was infected but recovered after a mild illness.
that person-to-person transmission of the virus had occurred.
Extensive studies of flying foxes have shown that Hendra
It is likely that the disease was transmitted directly from bats
virus is present in all four species of flying fox that occur in
to humans, possibly by human consumption of partially
Australia. Almost half of flying foxes have been found to
eaten fruit that was contaminated with bat saliva contain-
have antibodies to the virus, so it is widespread and com-
ing the virus, followed by person-to-person transmission.
mon. It is only rarely transmitted to other animals, however,
It is known in Bangladesh, for example, that during the
at least to date, as shown by the extensive serological studies
fruiting season young boys climb trees to pick fruit. If this
and the limited occurrence of clinical illness caused by the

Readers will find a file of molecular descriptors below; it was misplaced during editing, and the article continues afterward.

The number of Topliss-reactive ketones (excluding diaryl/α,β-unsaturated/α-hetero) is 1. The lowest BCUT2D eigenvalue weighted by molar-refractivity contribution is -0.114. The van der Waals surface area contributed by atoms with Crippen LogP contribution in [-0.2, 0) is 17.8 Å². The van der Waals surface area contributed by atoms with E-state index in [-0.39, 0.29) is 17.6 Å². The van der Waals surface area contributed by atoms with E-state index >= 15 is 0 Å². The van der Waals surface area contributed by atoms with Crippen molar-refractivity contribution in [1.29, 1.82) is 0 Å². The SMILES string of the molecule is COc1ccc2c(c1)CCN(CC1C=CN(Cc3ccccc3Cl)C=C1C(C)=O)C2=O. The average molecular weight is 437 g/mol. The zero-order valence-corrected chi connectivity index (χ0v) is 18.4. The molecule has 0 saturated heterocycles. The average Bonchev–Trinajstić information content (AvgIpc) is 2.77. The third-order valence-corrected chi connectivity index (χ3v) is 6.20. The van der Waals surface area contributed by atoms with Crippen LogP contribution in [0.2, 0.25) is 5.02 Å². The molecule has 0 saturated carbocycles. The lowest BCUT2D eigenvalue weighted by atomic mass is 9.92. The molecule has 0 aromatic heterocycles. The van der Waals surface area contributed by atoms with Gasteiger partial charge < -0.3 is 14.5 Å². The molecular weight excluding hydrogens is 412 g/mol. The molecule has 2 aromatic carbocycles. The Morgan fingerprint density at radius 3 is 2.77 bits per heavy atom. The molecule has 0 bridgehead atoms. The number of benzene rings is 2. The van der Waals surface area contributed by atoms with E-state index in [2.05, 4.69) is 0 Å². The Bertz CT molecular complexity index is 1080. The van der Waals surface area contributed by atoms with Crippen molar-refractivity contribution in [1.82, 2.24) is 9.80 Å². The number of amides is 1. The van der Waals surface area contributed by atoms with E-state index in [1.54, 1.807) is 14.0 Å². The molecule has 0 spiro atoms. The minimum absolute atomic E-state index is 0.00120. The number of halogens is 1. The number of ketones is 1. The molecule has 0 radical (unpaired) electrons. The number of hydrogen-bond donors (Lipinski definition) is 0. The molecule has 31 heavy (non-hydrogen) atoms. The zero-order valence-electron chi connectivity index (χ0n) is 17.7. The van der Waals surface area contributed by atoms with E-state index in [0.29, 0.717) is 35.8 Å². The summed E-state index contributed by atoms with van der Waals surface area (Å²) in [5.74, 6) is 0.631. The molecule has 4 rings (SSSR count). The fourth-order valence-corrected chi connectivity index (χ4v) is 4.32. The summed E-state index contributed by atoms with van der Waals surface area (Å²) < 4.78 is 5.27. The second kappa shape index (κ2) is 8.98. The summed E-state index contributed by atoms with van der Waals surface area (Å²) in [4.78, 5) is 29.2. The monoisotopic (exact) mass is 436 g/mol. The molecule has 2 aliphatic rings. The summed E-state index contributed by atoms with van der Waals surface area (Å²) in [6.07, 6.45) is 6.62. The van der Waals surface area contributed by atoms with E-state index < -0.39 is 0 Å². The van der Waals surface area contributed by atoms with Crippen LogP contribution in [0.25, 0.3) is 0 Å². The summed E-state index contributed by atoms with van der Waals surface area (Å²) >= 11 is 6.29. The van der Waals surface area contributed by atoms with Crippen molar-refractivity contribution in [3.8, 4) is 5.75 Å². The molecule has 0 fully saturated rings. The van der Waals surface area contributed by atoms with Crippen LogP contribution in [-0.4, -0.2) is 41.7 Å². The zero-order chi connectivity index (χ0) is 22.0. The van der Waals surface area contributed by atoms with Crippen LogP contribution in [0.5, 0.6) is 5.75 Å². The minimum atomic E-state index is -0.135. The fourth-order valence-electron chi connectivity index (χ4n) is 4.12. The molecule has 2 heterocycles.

fruit was partially eaten by bats, the fruit could be contami-
virus in humans and their horses.
nated with the virus from the bat. The fatality rate in these
epidemics was as high as 75%. In nearby India, an epidemic
have been infected by the virus. In the autumn of 2002 an
of Nipah occurred in 2001. Flying foxes are widely distrib-
epidemic of SARS in humans began in Guangdong Province
uted throughout this area (Fig. 8.1) and Nipah virus has been
in China. The disease is an atypical pneumonia characterized
isolated from them in both Malaysia and Bangladash. The